Brazilian soccer legend Pelé has unveiled a new lighting system which uses kinetic energy from the movement of players on a pitch, as well as solar panels; to illuminate a community soccer field in Morro da Mineira, Rio de Janiero.

The intention of the project is to provide a safe space at night for young people to play soccer, and spark children’s interest in science.

A total of 200 underground tiles situated in ten rows – five on each side of the pitch – gather the players’ kinetic energy as they run and feed that power to six 280-watt LED floodlights at the field in a Rio de Janeiro favela.

According to Richard Kemball-Cook, chairman of the British startup Pavegen that supplied the tiles, the company’s technology uses a system of cogs. When stepped on, the cogs spin like tops and act like generators.

Pavegen has installed similar tiles at train stations in Europe, shopping centers in Australia and Terminal 3 of London’s Heathrow Airport; but the field in Rio de Janeiro is a first for the British company.

The system provides 20 percent of the electricity for the lights around the pitch, while the remaining percentage come from the solar panels set up at the facility.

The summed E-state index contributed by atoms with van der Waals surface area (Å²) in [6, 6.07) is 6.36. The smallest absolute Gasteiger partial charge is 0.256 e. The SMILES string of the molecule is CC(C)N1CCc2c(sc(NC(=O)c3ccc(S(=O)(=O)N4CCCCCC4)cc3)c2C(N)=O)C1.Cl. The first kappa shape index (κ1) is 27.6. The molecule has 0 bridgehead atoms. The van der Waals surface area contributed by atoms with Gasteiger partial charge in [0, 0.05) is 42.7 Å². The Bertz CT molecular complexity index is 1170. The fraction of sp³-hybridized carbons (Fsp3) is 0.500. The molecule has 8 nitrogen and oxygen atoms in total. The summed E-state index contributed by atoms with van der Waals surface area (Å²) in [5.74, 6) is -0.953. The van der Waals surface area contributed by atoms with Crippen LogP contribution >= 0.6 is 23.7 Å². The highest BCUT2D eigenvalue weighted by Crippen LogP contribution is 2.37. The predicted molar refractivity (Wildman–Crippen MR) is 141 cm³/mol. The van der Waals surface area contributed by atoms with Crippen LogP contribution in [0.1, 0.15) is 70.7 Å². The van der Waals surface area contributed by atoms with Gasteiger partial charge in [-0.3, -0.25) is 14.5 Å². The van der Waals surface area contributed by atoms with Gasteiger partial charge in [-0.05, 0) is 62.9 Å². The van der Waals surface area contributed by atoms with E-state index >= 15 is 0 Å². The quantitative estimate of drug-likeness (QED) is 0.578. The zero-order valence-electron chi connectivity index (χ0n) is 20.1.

Pelé became emotional over the project, tearing up as he said he hoped the new field would help spark local kids’ interest – not only in football, but in science.

“My father named me Edson, after Thomas Edison,” the Brazilian great said, whose birth name is Edson Arantes do Nascimento.

“I’m sure that soon the number one scientists in the world are going to be Brazilians.”

The Morro da Mineira project is part of the Shell #makethefuture program, which aims to inspire young people and entrepreneurs to look at science and engineering as a career choice.

Pavegen’s founder Laurence Kemball-Cook was a Shell LiveWIRE UK Young Entrepreneur of the Year finalist in 2011, and his company received a grant from Shell to develop this technology used at this field.